Painting a Double Page Spread

While writing chapter 2 of 7" Kara (oh hey, it's available in my store!), I decided that the time had come for my first double page spread. An excellent opportunity to let the story breathe presented itself halfway through the story, and I decided to take it.

I'd designed a wraparound cover not too long ago, and I decided to apply a lot of what I learned doing a black and white cover to watercolor pages.

This post is going to be a little out of chronological order, since I wasn't smart about saving my process.

When designing a double page spread (or a wraparound cover) you need to treat it as a whole, while taking into consideration possible pagebreaks or the spine.

This design, the cover to this year's ashcan, is pretty simple,  I  knew I'd be able to do a lot of tweaking in Photoshop, so I didn't spend a lot of time drawing unnecessary elements.

In Photoshop, I created a single file that was as large as both pages put together, and spread out my elements accordingly.  As you can see, I replicated the single handprint all over the design, knowing that I could make each appear as an individual by varying how I paint the individual hands.   I adjusted the placement of Kara as well as the paint pan so the overlap made visual sense.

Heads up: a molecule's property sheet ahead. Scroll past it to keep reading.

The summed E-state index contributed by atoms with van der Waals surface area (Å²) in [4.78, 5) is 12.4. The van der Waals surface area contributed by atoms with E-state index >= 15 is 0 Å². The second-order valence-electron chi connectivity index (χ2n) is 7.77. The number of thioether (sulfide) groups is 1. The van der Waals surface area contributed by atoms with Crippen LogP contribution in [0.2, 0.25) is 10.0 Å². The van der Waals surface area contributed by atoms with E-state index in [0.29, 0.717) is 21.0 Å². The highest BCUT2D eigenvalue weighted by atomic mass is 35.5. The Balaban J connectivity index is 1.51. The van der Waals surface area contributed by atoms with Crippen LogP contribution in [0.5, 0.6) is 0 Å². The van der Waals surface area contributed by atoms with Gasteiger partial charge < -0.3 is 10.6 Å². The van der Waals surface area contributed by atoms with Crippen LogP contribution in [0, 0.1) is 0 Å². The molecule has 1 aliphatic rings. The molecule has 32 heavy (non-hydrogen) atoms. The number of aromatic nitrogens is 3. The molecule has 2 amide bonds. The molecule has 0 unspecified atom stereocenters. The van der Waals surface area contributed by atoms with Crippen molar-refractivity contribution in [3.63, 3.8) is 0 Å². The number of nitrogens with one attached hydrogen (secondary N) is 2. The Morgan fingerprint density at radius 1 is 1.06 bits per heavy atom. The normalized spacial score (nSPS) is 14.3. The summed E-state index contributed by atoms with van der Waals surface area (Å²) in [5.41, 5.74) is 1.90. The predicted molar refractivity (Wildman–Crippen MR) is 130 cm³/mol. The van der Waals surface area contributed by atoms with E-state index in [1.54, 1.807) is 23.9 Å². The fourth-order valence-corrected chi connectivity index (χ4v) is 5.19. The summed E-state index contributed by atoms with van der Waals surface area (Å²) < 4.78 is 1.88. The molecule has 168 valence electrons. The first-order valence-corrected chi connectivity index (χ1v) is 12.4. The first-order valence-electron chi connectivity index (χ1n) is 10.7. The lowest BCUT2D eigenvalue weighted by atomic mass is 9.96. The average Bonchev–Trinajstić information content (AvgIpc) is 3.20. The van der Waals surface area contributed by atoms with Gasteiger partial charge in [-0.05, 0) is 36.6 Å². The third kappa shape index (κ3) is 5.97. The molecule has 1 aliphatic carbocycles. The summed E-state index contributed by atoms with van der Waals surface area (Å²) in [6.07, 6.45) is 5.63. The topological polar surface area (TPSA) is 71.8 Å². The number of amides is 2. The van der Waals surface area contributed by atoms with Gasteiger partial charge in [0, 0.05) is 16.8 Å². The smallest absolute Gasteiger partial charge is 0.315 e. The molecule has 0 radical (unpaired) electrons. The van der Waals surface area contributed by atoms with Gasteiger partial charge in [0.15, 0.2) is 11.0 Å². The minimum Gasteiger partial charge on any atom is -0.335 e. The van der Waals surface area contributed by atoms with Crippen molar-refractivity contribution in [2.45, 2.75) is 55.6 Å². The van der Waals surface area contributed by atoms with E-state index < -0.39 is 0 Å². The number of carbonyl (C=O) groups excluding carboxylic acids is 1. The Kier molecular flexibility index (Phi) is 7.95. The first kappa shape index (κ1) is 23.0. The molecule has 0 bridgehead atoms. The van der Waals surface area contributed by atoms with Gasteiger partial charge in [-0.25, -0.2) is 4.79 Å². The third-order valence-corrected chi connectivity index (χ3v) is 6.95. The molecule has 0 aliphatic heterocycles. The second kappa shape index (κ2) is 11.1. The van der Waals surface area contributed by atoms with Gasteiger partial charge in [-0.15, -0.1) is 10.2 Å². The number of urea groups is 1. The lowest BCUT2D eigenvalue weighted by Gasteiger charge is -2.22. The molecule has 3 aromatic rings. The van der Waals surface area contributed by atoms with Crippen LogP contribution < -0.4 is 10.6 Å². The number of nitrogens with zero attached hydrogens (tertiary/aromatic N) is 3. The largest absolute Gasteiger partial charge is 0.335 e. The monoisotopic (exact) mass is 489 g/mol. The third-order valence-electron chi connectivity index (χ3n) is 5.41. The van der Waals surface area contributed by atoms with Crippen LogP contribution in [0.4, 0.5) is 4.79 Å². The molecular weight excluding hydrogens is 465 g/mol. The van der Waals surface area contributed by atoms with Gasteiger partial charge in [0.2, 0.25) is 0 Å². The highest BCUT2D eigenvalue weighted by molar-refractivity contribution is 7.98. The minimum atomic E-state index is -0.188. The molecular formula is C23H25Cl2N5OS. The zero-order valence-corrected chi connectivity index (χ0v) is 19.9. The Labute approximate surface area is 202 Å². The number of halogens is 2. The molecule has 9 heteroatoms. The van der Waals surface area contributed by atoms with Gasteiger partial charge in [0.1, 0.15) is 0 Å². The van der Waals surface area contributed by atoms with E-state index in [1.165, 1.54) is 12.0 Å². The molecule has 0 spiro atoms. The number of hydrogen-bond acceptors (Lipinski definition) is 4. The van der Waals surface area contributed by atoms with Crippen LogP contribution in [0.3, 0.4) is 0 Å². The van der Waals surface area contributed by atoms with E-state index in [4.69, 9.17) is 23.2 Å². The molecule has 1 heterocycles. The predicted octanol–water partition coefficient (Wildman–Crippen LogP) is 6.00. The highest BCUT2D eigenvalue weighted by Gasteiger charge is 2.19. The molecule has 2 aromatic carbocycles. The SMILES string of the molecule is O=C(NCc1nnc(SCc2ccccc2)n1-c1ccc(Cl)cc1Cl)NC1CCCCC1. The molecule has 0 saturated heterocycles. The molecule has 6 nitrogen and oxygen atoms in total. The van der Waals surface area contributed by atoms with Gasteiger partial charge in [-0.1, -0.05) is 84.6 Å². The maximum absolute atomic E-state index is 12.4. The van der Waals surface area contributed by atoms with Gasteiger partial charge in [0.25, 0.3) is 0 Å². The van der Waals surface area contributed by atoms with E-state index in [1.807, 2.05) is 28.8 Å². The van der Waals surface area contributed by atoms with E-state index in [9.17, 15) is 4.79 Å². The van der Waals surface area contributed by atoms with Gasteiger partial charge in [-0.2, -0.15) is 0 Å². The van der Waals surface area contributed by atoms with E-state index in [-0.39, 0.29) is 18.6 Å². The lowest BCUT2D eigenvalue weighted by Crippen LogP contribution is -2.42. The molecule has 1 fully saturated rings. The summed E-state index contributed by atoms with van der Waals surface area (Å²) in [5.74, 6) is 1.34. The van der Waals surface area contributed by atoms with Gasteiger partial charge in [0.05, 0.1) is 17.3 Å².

After I arranged my elements, I cropped the image into two images, each the size of one page, and printed out the bluelines on cold press watercolor paper.  I stretched both pages on one large lap board so that I could work on them simultaneously.  This ensures color consistency.

This page is still unfinished, but it demonstrates working on the double page spread as a single unit.

These sort of spreads can be time consuming but rewarding.  While it is possible to create a double page spread or a wraparound cover on a single large piece of paper, I find that I can get better detail by working across two sheets.

Of course, if you're going to go to all the trouble of designing a double page spread, you want to make sure it prints as a double page spread.  I utilize Adobe InDesign to make sure my pages are laid out correctly.


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